Why this hunger for the factual, for "reality"? Is it because our personal experience has become so mediated, so meta? Many people have asked this question, and by now it's nearly a dead horse. I will not add any further blows.
But the relationship between the real and the imagined is not a new fascination. In fact, it is the same question that gave rise to the shadows on the walls of Plato's cave; it's just that we still have no answer, not even a satisfying distinction between the two realms.
What is new in poetry, and in the interesting genre-bending that has become a more general literary trend, is that the question is currently being raised in more explicit, concrete form, as an expression of the work itself.
Kathleen Ossip's recent book of poems, The Cold War, contains a number of smart longer poems that mix factual data of various kinds with more conventionally "lyric" language. Ossip has an apt sense of the dramatic, and these poems develop and accumulate force as they progress.
One of them, "American Myth," assembles a kind of meditation on that period of American history known as "The Cold War Era." The whole book, of course, is concerned with that period, but "American Myth" seems to me a particular crystallization of the book's themes. The poem weaves together three distinct strands, two of which are narrative and based on the lives of historical figures Wilhelm Reich and Will and Ariel Durant. The third strand takes the form of lyric interludes—brief, short-lined, and more dreamily suggestive than the denotative narrative portions. The lyric sections lead the reader toward the speculation that they issue more from the poet's point of view, though that is left indeterminate—the poem's author seems to prefer to keep her distance, from us, if not from the characters in the poem.
Here is what Kathleen told me about the subject of "research" and poems, as it applies to her practice:
I'm usually more comfortable dealing with atmospheres and sensations than irritably reaching after facts. "American Myth" began, really, when I was a kid, dipping into books I didn't understand on my parents' bookshelves. Wilhelm Reich seemed to have something to do with sex and that was a plus. The Durants as a married couple who wrote books together were intriguing, as was their huge success. Later on, when I was writing The Cold War, trying to figure out that period of history (and my parents) (and our current mess), Reich and the Durants seemed emblematic of two vaguely opposing ways of behaving in the world, both American to the core. But I didn't have the facts to back up my intuition. One summer I bought and begged for four days away from my family. I locked myself in a motel room with a biography of Reich, some of his books, and a joint autobiography of the Durants. There were the facts and they were interesting enough to make a poem, which took a prose-poemy shape. But I added some lyric interpolations, for mystery. Fact + mystery became my stab at "reality" or "truth."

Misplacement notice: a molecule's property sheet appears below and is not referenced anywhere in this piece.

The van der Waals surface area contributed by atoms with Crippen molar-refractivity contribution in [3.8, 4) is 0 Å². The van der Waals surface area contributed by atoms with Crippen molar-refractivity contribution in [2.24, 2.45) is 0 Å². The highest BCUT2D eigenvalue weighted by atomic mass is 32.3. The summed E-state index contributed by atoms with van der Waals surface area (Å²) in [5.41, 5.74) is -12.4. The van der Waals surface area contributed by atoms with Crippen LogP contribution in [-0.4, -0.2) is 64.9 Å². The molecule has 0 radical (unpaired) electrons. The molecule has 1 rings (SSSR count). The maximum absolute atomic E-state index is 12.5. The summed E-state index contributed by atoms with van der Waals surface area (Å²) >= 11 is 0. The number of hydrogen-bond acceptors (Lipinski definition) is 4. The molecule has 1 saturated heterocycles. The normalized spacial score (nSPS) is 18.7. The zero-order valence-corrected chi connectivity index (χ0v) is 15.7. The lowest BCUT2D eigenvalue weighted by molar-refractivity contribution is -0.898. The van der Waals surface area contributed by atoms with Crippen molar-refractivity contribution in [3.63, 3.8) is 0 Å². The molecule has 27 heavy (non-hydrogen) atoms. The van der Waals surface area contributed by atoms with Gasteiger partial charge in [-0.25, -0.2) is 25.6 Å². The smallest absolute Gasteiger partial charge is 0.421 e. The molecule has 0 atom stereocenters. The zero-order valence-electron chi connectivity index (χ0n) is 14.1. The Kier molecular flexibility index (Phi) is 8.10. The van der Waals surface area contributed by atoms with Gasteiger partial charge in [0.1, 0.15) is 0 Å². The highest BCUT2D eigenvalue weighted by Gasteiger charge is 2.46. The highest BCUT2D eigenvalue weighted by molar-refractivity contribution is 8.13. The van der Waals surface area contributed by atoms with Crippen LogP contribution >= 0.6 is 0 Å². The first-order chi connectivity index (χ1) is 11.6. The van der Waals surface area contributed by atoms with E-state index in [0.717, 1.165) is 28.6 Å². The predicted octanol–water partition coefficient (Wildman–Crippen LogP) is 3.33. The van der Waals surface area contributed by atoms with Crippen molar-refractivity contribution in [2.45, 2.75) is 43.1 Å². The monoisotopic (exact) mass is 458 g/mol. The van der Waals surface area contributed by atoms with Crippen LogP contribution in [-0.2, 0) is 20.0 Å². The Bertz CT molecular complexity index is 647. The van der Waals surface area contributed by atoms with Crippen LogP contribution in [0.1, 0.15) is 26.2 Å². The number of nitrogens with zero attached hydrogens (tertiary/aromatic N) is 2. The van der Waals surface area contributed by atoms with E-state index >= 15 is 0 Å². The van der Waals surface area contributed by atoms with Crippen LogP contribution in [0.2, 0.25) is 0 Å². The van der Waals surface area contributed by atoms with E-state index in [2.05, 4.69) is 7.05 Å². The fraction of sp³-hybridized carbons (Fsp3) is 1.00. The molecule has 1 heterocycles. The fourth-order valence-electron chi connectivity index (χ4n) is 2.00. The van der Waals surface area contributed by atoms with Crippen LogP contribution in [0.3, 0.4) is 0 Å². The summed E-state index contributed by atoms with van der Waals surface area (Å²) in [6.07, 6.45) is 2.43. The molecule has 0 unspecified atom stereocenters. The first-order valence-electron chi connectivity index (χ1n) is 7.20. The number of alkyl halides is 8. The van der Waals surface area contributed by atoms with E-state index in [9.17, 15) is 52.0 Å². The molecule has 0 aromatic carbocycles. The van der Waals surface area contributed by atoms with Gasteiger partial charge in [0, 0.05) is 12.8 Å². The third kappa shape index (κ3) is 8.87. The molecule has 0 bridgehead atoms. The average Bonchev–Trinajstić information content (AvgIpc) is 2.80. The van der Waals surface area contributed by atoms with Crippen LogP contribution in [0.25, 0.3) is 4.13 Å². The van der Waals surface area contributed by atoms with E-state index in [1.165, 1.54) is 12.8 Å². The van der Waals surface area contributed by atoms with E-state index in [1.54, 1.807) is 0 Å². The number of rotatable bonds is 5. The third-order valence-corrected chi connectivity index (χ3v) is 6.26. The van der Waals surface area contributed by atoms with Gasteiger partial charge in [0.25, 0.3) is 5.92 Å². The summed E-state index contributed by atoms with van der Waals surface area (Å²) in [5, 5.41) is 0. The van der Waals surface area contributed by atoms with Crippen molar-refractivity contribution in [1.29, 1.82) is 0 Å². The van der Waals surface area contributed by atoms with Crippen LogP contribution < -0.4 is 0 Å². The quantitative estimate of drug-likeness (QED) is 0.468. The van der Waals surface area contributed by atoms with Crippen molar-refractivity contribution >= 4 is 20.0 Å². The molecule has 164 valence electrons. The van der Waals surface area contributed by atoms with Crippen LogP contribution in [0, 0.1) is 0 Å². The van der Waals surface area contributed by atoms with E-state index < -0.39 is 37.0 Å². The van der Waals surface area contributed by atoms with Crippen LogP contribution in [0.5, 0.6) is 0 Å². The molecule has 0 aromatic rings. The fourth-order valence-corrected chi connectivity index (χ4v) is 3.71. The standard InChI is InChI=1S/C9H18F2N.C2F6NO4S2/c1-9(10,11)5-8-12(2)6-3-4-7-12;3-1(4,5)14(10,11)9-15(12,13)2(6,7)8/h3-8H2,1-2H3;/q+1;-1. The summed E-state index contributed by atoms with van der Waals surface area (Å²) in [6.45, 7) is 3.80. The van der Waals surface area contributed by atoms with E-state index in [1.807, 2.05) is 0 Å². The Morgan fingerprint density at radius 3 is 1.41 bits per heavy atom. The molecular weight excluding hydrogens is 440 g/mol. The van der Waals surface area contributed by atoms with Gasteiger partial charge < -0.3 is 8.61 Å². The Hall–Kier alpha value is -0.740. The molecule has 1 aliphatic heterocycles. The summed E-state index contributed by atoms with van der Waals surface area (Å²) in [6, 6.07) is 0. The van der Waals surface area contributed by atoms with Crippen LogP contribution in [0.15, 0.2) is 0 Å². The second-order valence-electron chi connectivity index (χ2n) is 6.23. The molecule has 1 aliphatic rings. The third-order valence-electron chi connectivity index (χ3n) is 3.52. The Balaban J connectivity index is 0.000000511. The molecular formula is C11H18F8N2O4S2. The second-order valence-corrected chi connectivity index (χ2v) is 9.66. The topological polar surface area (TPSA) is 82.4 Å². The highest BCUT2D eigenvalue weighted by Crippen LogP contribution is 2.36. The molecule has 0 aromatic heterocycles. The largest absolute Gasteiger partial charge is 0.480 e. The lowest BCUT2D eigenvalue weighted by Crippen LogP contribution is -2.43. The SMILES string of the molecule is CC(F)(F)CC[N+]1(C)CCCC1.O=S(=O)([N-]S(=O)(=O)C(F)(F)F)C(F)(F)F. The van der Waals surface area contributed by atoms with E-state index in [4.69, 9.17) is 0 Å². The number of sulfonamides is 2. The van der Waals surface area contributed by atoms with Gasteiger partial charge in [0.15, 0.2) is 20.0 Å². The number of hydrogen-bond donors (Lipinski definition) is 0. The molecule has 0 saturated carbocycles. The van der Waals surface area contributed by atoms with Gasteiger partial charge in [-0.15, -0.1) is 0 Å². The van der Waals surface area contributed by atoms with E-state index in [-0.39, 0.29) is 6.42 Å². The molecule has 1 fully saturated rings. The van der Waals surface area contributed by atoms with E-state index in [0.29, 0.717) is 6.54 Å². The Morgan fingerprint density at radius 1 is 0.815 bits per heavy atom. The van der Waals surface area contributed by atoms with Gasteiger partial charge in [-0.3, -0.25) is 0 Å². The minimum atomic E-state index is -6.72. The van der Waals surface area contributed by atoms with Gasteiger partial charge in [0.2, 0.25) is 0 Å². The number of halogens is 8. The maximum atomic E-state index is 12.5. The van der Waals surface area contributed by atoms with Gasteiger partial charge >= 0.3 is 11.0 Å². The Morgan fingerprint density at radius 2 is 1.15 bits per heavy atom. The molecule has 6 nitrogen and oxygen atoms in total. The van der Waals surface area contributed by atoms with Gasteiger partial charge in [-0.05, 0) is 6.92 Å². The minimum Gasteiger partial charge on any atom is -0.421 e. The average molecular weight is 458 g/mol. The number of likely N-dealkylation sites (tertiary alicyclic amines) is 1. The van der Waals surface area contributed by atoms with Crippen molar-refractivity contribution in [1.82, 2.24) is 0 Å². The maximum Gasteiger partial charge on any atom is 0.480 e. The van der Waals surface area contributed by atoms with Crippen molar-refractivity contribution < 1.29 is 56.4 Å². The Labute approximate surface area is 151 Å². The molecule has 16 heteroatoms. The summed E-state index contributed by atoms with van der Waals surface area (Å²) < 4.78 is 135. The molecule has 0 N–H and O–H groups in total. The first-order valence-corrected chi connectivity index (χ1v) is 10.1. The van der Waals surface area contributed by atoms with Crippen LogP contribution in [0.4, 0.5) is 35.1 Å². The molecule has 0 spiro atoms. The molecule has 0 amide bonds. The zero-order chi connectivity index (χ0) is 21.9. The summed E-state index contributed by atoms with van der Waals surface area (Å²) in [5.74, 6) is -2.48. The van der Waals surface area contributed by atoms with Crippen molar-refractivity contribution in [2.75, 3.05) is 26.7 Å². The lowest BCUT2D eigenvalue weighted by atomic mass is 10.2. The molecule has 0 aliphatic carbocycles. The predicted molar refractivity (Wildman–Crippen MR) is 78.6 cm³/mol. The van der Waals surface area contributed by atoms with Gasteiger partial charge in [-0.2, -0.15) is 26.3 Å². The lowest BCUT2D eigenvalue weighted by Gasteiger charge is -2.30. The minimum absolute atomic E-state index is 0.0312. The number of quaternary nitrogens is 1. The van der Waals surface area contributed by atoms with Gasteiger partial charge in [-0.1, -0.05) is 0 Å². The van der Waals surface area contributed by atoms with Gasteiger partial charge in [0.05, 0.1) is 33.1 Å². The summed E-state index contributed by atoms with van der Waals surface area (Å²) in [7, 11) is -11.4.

This paragraph is instructive for several reasons. First, Ossip reminds us that the most interesting writing, however the writer accomplishes it, proceeds from personal obsession or passion. This is why I think many of the current spate of "research" poems fail—the writer was more interested in being admired for her own cleverness than in the subject of her poem. Don't write about what you know—write about what has made you ill with interest, what has infected you.
Then sex (of course!). To paraphrase the Goncourt Brothers, sex would be the most ridiculous and trivial of subjects, if only it did not contain the secret of life. That the poem centrally features sex Ossip wryly calls "a plus."
Then there is the necessity for sustained and concentrated attention, especially in the case of the long poem. Ossip "bought and begged for" time to write the poem. I find this formulation touching; anyone who has schemed and longed for time and space to write will empathize. I speak in other parts of this book about the essential selfishness poets must practice, and how difficult it is to find balance between this necessity and having a life that includes others, perhaps even a family. There are no one-size-fits-all answers to the dilemma, and there is no way around the need to solve it.
Finally, we can add Ossip's equation to the others I have put in this book, in my ongoing quest to formulate the mathematics of poetry:
Fact + mystery = "reality" or "truth"
Now, go find Kathleen Ossip's poem, and read it. Look into Howe and Petrosino's books. The best way to emulate certain authors, or to absorb their methods, is to read their work, with love and hunger.
Then, open your poems to the wider landscape, especially the "unpoetic" parts. It's an enormous, fertile field.
About the Author
Jeffrey Skinner is the author of five books of poetry, most recently Salt Water Amnesia (Ausable Press, 2005), and two anthologies of poems, Last Call: Poems on Alcoholism, Addiction, and Deliverance; and Passing the Word: Poets and Their Mentors. Poems have appeared in The New Yorker, The Atlantic, The Nation, The American Poetry Review, Poetry, BOMB, and The Paris Review, and his poems, plays, and stories have gathered grants, fellowships, and awards from such sources as the National Endowment for the Arts, The Ingram Merrill Foundation, the Howard Foundation, and the state arts agencies of Connecticut, Delaware, and Kentucky.